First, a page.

Distichia are abnormal eyelid hairs that arise from a gland in the eyelid known as the Meibomian gland and exit through its opening at the eyelid margin. This gland opens close to the cornea, and these hairs usually contact the cornea.
Trichiasis refers to eyelid hairs that arise from a normal location, but are directed toward and are in contact with the cornea.
Ectopic cilia are hairs that also arise from the Meibomian glands, but exit through the inside surface of the eyelid and poke against the cornea.
Distichia and trichiasis are not always significant, but may cause irritation, tearing, corneal pigmentation and scarring, or corneal ulceration. Ectopic cilia are usually a more severe eyelash abnormality because they often cause corneal ulceration.
Eyelash abnormalities may occur in any breed. Trichiasis is most common in short-nosed dogs such as the shih tzu, Lhasa apso, Pekingese, Maltese, and pug. Distichia are commonly seen in cocker spaniels and golden retrievers. Ectopic cilia occur sporadically in most animal breeds. Eyelash conditions are usually seen in young animals.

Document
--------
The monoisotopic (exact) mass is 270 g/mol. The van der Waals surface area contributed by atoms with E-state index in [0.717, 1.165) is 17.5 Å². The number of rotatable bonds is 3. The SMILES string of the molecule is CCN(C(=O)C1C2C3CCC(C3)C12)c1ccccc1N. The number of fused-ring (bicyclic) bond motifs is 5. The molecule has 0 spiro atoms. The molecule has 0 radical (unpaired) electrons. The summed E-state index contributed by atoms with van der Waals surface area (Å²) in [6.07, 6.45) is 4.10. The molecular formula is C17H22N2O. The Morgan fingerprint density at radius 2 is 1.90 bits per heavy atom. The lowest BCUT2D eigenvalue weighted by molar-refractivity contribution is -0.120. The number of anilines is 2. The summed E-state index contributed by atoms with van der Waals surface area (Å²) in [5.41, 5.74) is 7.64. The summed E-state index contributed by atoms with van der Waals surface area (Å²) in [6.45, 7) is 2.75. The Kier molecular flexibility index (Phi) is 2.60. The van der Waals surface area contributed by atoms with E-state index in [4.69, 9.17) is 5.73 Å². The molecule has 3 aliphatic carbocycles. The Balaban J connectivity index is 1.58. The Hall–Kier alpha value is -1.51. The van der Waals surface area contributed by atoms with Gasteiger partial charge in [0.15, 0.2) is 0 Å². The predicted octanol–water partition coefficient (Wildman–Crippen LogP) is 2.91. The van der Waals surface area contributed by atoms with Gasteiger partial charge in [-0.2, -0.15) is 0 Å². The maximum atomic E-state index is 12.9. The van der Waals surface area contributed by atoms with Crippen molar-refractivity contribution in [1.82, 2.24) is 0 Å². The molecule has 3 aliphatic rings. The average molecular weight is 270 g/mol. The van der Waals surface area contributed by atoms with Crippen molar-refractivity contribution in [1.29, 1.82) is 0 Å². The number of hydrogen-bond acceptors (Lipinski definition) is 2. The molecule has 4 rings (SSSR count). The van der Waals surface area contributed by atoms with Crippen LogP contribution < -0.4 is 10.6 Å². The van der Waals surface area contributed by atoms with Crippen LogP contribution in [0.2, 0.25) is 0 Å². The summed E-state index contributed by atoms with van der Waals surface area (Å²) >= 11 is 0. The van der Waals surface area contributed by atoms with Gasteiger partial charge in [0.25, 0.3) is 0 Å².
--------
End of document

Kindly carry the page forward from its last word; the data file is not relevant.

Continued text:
Clinically significant trichiasis is treated with surgical removal of the offending hairs or freezing (cryosurgery) of the affected area to destroy the hair follicles. Clinical distichia and ectopic cilia are treated with destruction of the hair follicle by electrolysis, freezing or a combination of these procedures. Complete permanent removal of all the eyelid distichia is unlikely.
The goal is to decrease clinical signs of the majority of abnormal hairs allowing a functional eyelid and healthy cornea. Occasionally more than one surgery is necessary to remove offending hairs. Medical treatment and surgery may be necessary in some patients to improve symptoms.
For more information on this subject, speak to the veterinarian who is treating your pet.